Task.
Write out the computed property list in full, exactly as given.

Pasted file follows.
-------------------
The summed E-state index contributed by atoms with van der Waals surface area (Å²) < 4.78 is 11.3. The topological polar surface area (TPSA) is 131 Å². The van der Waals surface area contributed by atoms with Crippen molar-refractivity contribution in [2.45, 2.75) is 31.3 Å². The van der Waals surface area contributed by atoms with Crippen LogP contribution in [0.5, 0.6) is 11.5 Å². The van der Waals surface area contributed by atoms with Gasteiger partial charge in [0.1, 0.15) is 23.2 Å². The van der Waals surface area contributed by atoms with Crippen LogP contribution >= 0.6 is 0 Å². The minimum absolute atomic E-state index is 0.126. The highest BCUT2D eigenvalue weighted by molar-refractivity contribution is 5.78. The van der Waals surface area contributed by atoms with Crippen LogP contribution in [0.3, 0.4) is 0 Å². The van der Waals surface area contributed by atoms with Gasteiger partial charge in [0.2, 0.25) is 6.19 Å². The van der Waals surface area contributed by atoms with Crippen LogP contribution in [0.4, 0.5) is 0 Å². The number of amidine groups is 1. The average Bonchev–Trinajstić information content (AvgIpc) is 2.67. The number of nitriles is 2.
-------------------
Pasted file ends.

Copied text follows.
The summed E-state index contributed by atoms with van der Waals surface area (Å²) < 4.78 is 11.3. The topological polar surface area (TPSA) is 131 Å². The van der Waals surface area contributed by atoms with Crippen molar-refractivity contribution in [2.45, 2.75) is 31.3 Å². The van der Waals surface area contributed by atoms with Crippen LogP contribution in [0.5, 0.6) is 11.5 Å². The van der Waals surface area contributed by atoms with Gasteiger partial charge in [0.1, 0.15) is 23.2 Å². The van der Waals surface area contributed by atoms with Crippen LogP contribution >= 0.6 is 0 Å². The minimum absolute atomic E-state index is 0.126. The highest BCUT2D eigenvalue weighted by molar-refractivity contribution is 5.78. The van der Waals surface area contributed by atoms with Crippen LogP contribution in [0.3, 0.4) is 0 Å². The van der Waals surface area contributed by atoms with Gasteiger partial charge in [0.2, 0.25) is 6.19 Å². The van der Waals surface area contributed by atoms with Crippen LogP contribution in [0.4, 0.5) is 0 Å². The number of amidine groups is 1. The average Bonchev–Trinajstić information content (AvgIpc) is 2.67. The number of nitriles is 2.